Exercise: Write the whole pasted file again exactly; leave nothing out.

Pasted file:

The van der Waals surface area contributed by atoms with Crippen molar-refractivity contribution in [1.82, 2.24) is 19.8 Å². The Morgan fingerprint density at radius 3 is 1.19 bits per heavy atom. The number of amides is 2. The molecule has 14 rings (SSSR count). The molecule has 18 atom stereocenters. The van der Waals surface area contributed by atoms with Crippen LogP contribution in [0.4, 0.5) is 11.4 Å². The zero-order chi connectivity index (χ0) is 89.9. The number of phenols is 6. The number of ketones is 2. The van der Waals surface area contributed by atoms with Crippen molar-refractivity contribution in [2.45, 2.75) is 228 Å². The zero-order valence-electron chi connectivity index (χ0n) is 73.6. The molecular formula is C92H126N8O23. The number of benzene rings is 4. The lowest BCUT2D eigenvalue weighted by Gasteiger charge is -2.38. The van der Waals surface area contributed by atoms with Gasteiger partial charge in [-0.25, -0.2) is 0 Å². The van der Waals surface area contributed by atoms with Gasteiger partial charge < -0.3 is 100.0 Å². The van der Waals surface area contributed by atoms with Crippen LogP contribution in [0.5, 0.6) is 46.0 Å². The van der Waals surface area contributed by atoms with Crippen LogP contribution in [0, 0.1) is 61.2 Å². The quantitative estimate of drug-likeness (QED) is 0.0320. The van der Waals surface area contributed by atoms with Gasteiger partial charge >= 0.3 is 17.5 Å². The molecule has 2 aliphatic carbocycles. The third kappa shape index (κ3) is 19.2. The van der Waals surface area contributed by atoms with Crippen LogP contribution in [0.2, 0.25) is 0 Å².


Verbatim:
The van der Waals surface area contributed by atoms with Crippen molar-refractivity contribution in [1.82, 2.24) is 19.8 Å². The Morgan fingerprint density at radius 3 is 1.19 bits per heavy atom. The number of amides is 2. The molecule has 14 rings (SSSR count). The molecule has 18 atom stereocenters. The van der Waals surface area contributed by atoms with Crippen LogP contribution in [0.4, 0.5) is 11.4 Å². The zero-order chi connectivity index (χ0) is 89.9. The number of phenols is 6. The number of ketones is 2. The van der Waals surface area contributed by atoms with Crippen molar-refractivity contribution in [2.45, 2.75) is 228 Å². The zero-order valence-electron chi connectivity index (χ0n) is 73.6. The molecular formula is C92H126N8O23. The number of benzene rings is 4. The lowest BCUT2D eigenvalue weighted by Gasteiger charge is -2.38. The van der Waals surface area contributed by atoms with Gasteiger partial charge in [-0.25, -0.2) is 0 Å². The van der Waals surface area contributed by atoms with Gasteiger partial charge < -0.3 is 100.0 Å². The van der Waals surface area contributed by atoms with Crippen LogP contribution in [0.5, 0.6) is 46.0 Å². The van der Waals surface area contributed by atoms with Crippen LogP contribution in [0, 0.1) is 61.2 Å². The quantitative estimate of drug-likeness (QED) is 0.0320. The van der Waals surface area contributed by atoms with Gasteiger partial charge >= 0.3 is 17.5 Å². The molecule has 2 aliphatic carbocycles. The third kappa shape index (κ3) is 19.2. The van der Waals surface area contributed by atoms with Crippen LogP contribution in [0.2, 0.25) is 0 Å².